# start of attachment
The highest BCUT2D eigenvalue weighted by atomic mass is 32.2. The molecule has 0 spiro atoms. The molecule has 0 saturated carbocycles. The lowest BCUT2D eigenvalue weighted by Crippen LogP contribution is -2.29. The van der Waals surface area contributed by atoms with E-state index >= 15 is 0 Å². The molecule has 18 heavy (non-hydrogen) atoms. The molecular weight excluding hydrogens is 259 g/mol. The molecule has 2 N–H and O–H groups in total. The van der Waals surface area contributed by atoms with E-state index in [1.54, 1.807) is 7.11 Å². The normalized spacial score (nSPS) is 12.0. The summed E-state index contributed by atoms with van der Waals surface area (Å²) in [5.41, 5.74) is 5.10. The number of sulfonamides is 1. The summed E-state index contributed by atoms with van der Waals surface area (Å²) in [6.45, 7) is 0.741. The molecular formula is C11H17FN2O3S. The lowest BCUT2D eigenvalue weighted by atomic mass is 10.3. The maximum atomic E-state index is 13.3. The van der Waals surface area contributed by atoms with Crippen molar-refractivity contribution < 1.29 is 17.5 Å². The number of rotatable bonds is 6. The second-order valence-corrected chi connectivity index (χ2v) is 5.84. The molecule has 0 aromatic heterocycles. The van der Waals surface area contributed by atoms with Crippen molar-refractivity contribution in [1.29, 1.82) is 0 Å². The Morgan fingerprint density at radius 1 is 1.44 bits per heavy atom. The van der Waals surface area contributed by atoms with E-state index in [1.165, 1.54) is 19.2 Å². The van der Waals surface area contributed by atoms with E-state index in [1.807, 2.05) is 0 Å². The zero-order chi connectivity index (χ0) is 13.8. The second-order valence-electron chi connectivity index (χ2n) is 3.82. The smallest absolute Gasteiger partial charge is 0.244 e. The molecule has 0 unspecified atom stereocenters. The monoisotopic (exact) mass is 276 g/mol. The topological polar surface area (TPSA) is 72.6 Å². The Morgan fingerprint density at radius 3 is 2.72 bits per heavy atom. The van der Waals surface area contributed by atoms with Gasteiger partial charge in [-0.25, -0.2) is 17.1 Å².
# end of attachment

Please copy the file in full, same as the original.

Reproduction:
The highest BCUT2D eigenvalue weighted by atomic mass is 32.2. The molecule has 0 spiro atoms. The molecule has 0 saturated carbocycles. The lowest BCUT2D eigenvalue weighted by Crippen LogP contribution is -2.29. The van der Waals surface area contributed by atoms with E-state index >= 15 is 0 Å². The molecule has 18 heavy (non-hydrogen) atoms. The molecular weight excluding hydrogens is 259 g/mol. The molecule has 2 N–H and O–H groups in total. The van der Waals surface area contributed by atoms with E-state index in [1.54, 1.807) is 7.11 Å². The normalized spacial score (nSPS) is 12.0. The summed E-state index contributed by atoms with van der Waals surface area (Å²) in [5.41, 5.74) is 5.10. The number of sulfonamides is 1. The summed E-state index contributed by atoms with van der Waals surface area (Å²) in [6.45, 7) is 0.741. The molecular formula is C11H17FN2O3S. The lowest BCUT2D eigenvalue weighted by atomic mass is 10.3. The maximum atomic E-state index is 13.3. The van der Waals surface area contributed by atoms with Crippen molar-refractivity contribution < 1.29 is 17.5 Å². The number of rotatable bonds is 6. The second-order valence-corrected chi connectivity index (χ2v) is 5.84. The molecule has 0 aromatic heterocycles. The van der Waals surface area contributed by atoms with Crippen molar-refractivity contribution in [1.29, 1.82) is 0 Å². The Morgan fingerprint density at radius 1 is 1.44 bits per heavy atom. The van der Waals surface area contributed by atoms with E-state index in [1.165, 1.54) is 19.2 Å². The van der Waals surface area contributed by atoms with E-state index in [1.807, 2.05) is 0 Å². The zero-order chi connectivity index (χ0) is 13.8. The second-order valence-electron chi connectivity index (χ2n) is 3.82. The smallest absolute Gasteiger partial charge is 0.244 e. The molecule has 0 unspecified atom stereocenters. The monoisotopic (exact) mass is 276 g/mol. The topological polar surface area (TPSA) is 72.6 Å². The Morgan fingerprint density at radius 3 is 2.72 bits per heavy atom. The van der Waals surface area contributed by atoms with Gasteiger partial charge in [-0.25, -0.2) is 17.1 Å².